Boerum Hill residents sue to undo 80 Flatbush rezoning as tower plans advance
Rendering via Alloy Development and Luxigon.
Nearly a year after the New York City Council voted to approve 80 Flatbush, a five-building mixed-use development in Downtown Brooklyn, a group of Boerum Hill residents has mounted a court battle to halt the rise of tall buildings on the site and roll back the rezoning that allows them. As the Brooklyn Eagle reports, the 400 & 500 State Street Block Association, comprised mainly of residents who live in the neighborhood’s sprinkling of low-rise brownstones, have filed a lawsuit seeking the annulment of the 2018 zoning changes that gave the green light to an 840-foot skyscraper, a 510-foot tower, 670 market-rate apartments and 200 affordable units, two public schools and office and retail space on the property, which is bounded by State Street, Third Avenue, Schermerhorn Street and Flatbush Avenue.
The petitioners who filed the lawsuit have named the City Council, the City Planning Commission, the New York City Educational Construction Fund and Alloy Development, the developer leading the project. Like many similar lawsuits in protest of developments that have already obtained the necessary City Council votes and passed the Uniform Land Use Review Procedure (ULURP), the residents’ group argues that “The destruction of this buffer for profit constituted unlawful and constitutionally impermissible spot zoning,” according to a memorandum by residents’ attorney Walter Jennings, who argues that this amounts to “illegal contract zoning” that was “arbitrary and capricious and an abuse of discretion” that will lead to “drastic environmental and land-use impacts” in a residential neighborhood.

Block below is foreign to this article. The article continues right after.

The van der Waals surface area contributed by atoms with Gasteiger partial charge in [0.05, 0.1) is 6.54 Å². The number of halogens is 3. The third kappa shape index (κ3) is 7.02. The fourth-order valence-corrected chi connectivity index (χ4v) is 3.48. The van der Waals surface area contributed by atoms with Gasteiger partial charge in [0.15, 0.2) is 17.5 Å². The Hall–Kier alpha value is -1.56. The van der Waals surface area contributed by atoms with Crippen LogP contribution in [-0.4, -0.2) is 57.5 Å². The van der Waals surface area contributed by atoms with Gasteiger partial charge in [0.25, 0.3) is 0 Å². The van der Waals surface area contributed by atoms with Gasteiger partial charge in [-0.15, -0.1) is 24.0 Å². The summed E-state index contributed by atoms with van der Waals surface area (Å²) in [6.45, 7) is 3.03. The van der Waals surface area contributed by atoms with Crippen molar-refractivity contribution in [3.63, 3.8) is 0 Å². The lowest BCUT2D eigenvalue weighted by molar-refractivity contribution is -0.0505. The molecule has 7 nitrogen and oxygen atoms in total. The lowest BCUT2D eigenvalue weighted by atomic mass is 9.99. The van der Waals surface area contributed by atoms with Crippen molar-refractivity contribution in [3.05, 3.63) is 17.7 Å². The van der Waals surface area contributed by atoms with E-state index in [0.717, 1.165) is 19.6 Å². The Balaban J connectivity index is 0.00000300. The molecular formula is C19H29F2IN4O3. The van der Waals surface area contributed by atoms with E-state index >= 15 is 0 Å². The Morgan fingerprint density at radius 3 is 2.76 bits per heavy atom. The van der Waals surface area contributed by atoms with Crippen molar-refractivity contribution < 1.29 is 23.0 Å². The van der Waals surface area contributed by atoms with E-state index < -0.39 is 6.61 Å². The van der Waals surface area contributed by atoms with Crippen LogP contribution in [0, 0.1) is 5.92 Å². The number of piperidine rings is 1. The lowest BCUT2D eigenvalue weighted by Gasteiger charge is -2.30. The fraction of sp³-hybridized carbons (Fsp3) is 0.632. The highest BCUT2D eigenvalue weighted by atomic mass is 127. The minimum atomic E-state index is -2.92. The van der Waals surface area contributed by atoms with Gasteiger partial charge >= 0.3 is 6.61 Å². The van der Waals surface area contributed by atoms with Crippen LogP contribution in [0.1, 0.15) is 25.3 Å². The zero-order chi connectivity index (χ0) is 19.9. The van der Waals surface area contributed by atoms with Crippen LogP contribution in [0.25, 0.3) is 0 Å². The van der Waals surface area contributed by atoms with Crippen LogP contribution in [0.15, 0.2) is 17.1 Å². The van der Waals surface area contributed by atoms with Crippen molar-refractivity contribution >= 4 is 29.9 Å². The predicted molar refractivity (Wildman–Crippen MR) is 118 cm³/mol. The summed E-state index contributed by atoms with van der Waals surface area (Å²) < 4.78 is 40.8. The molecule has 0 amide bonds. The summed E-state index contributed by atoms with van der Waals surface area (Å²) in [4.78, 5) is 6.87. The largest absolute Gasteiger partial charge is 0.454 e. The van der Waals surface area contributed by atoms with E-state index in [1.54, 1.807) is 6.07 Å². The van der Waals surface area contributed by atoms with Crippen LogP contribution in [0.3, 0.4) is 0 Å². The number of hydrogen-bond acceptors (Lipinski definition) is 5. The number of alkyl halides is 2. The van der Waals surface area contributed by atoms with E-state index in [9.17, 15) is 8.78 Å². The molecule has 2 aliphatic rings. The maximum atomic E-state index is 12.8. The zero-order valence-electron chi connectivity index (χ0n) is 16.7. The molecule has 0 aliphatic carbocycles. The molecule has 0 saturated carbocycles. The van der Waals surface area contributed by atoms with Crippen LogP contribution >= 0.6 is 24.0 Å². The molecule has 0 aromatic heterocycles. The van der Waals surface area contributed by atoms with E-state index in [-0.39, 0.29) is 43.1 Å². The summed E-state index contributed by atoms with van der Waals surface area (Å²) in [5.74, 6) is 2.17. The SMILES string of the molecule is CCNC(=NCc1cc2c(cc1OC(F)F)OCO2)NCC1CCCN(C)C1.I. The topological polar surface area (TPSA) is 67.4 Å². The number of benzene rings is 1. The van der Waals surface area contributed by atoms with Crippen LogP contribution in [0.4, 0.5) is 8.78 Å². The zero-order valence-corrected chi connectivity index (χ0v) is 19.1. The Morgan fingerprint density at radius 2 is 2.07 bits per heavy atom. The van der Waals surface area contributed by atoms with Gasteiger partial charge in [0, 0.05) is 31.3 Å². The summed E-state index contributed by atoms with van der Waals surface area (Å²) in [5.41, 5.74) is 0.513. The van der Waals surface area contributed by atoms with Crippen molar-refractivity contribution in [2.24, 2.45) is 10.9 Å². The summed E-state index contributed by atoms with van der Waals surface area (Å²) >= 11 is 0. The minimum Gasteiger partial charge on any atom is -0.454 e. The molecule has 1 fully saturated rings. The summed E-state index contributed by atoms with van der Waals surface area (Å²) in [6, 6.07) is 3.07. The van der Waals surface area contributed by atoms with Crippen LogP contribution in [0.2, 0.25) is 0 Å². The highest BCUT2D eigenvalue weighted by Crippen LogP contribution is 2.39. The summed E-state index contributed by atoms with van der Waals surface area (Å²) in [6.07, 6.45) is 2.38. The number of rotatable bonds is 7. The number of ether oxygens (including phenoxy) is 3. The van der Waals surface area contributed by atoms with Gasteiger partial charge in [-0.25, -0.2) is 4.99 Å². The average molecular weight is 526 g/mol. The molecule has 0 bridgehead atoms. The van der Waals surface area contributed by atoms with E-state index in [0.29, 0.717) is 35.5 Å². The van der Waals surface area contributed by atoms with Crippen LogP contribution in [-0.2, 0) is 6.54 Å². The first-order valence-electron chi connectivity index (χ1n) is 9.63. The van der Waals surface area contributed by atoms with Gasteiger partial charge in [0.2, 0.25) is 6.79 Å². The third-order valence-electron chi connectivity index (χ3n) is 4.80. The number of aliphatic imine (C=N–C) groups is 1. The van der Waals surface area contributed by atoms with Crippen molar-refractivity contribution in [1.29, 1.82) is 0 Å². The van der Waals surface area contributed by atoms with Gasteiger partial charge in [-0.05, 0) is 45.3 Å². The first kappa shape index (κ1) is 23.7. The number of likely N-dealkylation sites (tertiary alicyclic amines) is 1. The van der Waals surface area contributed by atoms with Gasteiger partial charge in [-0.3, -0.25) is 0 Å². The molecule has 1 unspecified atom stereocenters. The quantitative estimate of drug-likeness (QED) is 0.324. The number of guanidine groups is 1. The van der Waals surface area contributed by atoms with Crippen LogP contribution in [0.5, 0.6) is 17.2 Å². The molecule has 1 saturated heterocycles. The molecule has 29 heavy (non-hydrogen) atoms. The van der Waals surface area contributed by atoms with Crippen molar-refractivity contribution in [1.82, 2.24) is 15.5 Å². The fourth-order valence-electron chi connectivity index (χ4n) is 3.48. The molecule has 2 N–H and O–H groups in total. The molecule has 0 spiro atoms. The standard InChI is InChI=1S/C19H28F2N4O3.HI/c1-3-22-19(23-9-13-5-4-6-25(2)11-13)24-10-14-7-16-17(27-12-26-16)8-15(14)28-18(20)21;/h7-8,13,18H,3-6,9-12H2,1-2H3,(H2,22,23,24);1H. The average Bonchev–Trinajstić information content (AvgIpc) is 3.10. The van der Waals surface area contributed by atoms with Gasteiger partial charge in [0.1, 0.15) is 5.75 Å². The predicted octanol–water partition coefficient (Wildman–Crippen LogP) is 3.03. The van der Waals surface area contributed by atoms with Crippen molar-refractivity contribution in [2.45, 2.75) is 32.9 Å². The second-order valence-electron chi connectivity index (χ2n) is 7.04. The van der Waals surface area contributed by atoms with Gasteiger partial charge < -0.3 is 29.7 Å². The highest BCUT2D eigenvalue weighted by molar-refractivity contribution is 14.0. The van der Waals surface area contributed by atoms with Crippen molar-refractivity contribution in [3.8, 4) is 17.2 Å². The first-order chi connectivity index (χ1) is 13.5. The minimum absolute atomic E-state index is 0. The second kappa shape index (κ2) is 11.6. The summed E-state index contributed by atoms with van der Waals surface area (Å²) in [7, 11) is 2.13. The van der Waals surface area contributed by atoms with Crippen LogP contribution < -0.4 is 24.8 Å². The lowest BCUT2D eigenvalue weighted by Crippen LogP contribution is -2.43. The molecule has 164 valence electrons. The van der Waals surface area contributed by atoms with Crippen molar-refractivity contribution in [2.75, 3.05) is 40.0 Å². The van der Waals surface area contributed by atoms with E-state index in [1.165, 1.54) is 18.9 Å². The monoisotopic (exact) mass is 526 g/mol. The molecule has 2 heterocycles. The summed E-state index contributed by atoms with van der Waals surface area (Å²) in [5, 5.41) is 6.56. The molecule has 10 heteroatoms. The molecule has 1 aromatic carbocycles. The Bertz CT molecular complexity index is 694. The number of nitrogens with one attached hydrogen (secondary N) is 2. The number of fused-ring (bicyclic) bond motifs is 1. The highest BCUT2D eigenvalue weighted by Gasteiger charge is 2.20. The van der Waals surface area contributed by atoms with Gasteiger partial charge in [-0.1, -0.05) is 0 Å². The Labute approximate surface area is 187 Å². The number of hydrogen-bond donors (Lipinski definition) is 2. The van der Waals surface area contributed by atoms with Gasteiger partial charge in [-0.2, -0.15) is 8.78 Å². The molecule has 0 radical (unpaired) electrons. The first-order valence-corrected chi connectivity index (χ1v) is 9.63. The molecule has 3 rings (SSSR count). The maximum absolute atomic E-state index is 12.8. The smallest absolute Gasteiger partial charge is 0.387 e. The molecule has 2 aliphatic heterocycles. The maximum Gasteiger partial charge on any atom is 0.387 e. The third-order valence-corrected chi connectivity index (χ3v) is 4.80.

Alloy Development has responded by emphasizing that the company is well within the law. A spokesperson said the company “believe[s] the record will show that the process was lawfully observed and that the decisions reached were well-grounded in the law.”
In the case upholding the rezoning decision, the respondents’ lawyers say the new project will bring “public benefits to support the general welfare of the community” worth $220 million. In addition to a $110 million school, there will be a new home for Khalil Gibran International Academy, a new 350-seat elementary school and 200 units of affordable housing worth an estimated $120 million.
The respondents also cite a Court of Appeals ruling that rebuts the opposition’s challenge to the constitutionality of the rezoning. The ruling states that “Because zoning is a legislative act, zoning ordinances and amendments enjoy a strong presumption of constitutionality and the burden rests on the party attacking them to overcome that presumption beyond a reasonable doubt.”
[Via Brooklyn Eagle]
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